Marie McInerney writes:
It was a “tale of two countries” at the opening day of the Population Health Congress 2015, where a stark contrast emerged between ground-breaking legislation in Wales that “locks health prevention into the whole of government” and Australia’s cuts to prevention and health promotion.
Wales Chief Medical Officer Dr Ruth Hussey told delegates about her country’s Well-being of Future Generations Act, which was introduced in April and is reported to be the first law of its kind in the world.
It requires all public bodies to consider environment, health and social principles in every decision they make and will see the establishment of a Future Generations Commissioner for Wales, to speak on behalf of future generations.
The example set by Wales stood in striking contrast to a video presentation from Assistant Health Minister Fiona Nash, whose comments on the importance of prevention rang hollow for an audience acutely conscious of the Government’s health cuts.
As the following tweets show, many in the audience noted the gap between the rhetoric and the Government’s actions.
Former Disability Discrimination Commission Graeme Innes also put the 900 public health experts there on notice to address the “sea of discrimination” that people with disability swim in every day – particularly in health services.
Hussey said the Well-being of Future Generations Act requires public bodies and the government itself to pay regard to a number over-arching goals: namely to build a country that is prosperous, with a resilient environment, healthy people, equal opportunities and strong communities, while promoting the Welsh language.
“Public bodies are required to demonstrate a number of sustainable development principles in the way they work, of which prevention is key, and to work with the communities they serve,” she later told Croakey.
“What this does is move prevention from being a program on the side, and a separate idea, to really making sure that every pound of public spending is embedded in a preventive approach. This is much more holistic approach to addressing health of our generation now and future generations.”
With her keynote entitled ‘Putting the public back in public health’, Hussey talked about the role of ‘coproduction’ in Welsh health priorities as part of the emergence, as Scottish colleagues had described, of a ‘fifth wave in public health practice’ and through the development of Prudent Health Care principles.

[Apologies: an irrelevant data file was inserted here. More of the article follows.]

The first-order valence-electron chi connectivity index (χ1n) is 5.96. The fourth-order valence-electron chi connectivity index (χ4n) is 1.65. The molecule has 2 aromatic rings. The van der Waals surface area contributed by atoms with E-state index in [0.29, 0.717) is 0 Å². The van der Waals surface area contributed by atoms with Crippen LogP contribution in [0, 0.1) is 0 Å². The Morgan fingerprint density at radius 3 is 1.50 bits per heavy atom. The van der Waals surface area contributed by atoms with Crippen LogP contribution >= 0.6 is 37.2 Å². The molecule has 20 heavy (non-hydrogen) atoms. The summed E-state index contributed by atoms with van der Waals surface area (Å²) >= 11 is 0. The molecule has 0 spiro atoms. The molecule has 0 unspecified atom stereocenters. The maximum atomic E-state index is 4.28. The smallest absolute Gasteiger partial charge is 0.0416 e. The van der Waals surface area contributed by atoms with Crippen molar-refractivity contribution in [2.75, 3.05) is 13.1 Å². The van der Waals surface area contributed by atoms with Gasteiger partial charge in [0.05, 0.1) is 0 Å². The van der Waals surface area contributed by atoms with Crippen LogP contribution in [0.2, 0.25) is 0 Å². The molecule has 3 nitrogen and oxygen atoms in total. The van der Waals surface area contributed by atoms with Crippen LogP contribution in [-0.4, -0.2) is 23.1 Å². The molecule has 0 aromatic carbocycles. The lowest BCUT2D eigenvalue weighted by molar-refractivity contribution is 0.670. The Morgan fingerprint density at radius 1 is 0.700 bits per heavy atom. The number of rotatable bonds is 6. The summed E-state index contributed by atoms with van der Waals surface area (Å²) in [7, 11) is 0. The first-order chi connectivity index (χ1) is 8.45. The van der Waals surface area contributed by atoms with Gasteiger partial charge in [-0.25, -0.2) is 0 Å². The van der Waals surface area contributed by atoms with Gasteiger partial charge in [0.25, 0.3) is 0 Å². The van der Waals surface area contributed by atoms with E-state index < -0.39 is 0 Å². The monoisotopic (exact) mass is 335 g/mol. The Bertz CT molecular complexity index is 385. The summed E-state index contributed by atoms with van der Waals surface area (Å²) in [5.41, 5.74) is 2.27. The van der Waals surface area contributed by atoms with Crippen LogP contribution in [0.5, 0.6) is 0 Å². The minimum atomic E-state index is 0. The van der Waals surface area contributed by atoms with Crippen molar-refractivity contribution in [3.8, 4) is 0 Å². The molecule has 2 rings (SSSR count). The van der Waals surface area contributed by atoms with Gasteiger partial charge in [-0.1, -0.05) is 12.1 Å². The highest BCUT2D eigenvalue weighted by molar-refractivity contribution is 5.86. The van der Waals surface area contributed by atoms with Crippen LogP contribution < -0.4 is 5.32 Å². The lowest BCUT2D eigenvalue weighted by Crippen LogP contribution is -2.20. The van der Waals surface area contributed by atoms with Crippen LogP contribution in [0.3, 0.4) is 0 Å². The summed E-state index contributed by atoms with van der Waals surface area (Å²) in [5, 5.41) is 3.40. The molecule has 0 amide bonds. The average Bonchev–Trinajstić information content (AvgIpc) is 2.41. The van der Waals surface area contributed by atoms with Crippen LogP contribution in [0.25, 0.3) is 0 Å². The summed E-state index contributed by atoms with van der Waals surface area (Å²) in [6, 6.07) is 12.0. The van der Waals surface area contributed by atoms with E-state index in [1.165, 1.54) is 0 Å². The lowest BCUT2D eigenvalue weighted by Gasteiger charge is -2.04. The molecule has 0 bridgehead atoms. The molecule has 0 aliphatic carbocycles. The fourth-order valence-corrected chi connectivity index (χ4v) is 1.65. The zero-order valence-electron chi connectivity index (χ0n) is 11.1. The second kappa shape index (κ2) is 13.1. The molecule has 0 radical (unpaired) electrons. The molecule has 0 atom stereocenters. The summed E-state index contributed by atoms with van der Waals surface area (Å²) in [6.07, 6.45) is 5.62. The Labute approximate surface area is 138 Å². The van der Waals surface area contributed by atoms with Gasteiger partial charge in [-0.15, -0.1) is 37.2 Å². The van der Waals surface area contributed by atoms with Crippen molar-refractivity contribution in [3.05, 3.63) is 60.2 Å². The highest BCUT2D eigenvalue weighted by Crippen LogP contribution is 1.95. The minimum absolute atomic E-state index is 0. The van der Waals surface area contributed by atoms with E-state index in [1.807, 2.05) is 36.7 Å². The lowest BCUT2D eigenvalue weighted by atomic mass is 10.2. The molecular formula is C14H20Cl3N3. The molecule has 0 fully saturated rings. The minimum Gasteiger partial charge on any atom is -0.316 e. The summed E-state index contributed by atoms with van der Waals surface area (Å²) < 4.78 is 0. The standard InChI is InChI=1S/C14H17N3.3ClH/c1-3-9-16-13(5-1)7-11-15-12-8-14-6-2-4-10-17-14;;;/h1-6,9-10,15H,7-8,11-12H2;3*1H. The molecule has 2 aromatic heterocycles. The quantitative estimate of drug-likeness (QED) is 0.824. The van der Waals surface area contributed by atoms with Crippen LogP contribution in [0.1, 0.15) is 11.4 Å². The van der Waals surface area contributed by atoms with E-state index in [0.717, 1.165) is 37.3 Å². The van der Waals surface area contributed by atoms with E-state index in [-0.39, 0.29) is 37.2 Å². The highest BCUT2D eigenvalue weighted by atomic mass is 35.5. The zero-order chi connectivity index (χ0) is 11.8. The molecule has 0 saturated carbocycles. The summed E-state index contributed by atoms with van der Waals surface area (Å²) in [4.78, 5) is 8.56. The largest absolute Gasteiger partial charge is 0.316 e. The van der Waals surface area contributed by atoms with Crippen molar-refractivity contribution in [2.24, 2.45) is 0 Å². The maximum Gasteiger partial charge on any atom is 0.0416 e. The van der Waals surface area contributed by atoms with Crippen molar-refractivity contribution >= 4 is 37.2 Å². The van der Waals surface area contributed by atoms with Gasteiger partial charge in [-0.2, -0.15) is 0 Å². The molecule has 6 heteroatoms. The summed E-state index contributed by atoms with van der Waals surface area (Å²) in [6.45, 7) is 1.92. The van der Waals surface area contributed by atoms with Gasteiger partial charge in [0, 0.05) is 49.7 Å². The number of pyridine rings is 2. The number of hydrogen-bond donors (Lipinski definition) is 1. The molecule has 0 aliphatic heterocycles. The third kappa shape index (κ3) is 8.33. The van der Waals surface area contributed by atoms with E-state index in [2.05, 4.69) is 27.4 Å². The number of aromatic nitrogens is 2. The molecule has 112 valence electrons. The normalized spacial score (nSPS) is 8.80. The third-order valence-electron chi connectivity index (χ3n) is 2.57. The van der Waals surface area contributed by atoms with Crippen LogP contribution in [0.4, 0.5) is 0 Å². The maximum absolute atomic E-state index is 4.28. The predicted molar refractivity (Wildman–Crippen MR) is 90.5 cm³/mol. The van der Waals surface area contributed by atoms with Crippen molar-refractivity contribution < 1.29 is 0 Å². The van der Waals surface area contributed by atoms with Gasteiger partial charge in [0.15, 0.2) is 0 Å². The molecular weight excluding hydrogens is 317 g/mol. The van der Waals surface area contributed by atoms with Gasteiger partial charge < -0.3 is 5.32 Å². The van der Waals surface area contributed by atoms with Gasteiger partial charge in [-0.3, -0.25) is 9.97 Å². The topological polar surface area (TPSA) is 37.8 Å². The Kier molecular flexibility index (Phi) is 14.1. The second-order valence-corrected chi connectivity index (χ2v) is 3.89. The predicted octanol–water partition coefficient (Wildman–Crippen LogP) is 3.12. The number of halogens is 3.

“My sense is we are moving….from an illness framework to a wellness one,” she said. “Illness is something you can do on your own, wellness is something that requires others to do it with us.”
She gave as one example a rapid response to a major outbreak of measles in the Welsh city of Swansea, which saw more than 1200 measles cases diagnosed and one death. Large numbers of children in the 10-18 year old age group had not been given the MMR vaccinate as babies, as a result of a scare that saw the local newspaper campaign against vaccination.
“We knew our response had to be different: not just messaging but engaging,” she said. The local health board launched social media campaigns like ‘Let’s knock the spots off measles’ that ultimately saw an additional 30,000 teenagers vaccinated, and queues on the street to do so.
“It was an example of really rapidly connecting with a key community,” she said.
She finished with an African proverb: “If you want to go fast go alone. If you want to go far go together.”
Below are some of the tweets related to her talk.
A sea of discrimination
Graeme Innes told the Congress that Australia could not hope to have a quality health system while 20 per cent of the population, those with disabilities, do not receive the same level, access or quality of care.
He told a recent story where his mother was hospitalised.
“The staff told me I’d need to stay with her because there seemed to be some level of dementia and she couldn’t understand staff instructions,” he said. “When I asked if they’d checked she was wearing her hearing aid, they hadn’t thought of that.”
He quoted one of his predecessors as saying: “People with disabilities swim in a sea of discrimination”. They also, he said, live with the “soft bigotry of low expectations”.
Innes said people with disabilities, like everyone else, “want to enjoy good health”. But he told delegates: “just like everyone else, those of you in the health industry make that more difficult for us to do.”
He talked about the “everyday” restrictions and barriers: the lack of adjustable couches for examinations in most GP surgeries, health and medical literature available only in print, including dosage instructions with medications, which made them inaccessible to people like him with print disabilities or to those with cognitive disabilities.
“How many times in a health promotion do you see a person with a disability?” he asked.
Innes said people with disability were already at a health disadvantage, but that was exacerbated if they were poor, Indigenous, or incarcerated.
He cited a 2012 Queensland study that showed prisoners with intellectual disability were more likely to be diagnosed with heart disease, hearing problems and epilepsy and less likely to receive preventative care, be tested for Hepatitis B and sexually transmitted diseases, and less likely to be immunised.
He called on everyone in the room to recognise and shift the attitudes that are behind such disparities.
“We have to reimagine normal and ensure that our health system delivers for everyone, not just for the 80 per cent of people without disabilities.”
More tweets from day one
(Other articles from day one will be posted later at Croakey)
Winning the Twitters
The energetic #pophlth2015 tweeps had the conference trending nationally. Read the Symplur transcript of Twitter coverage here, and below you can also see the analytics.
• Track Croakey’s coverage of #pophlth2015 here.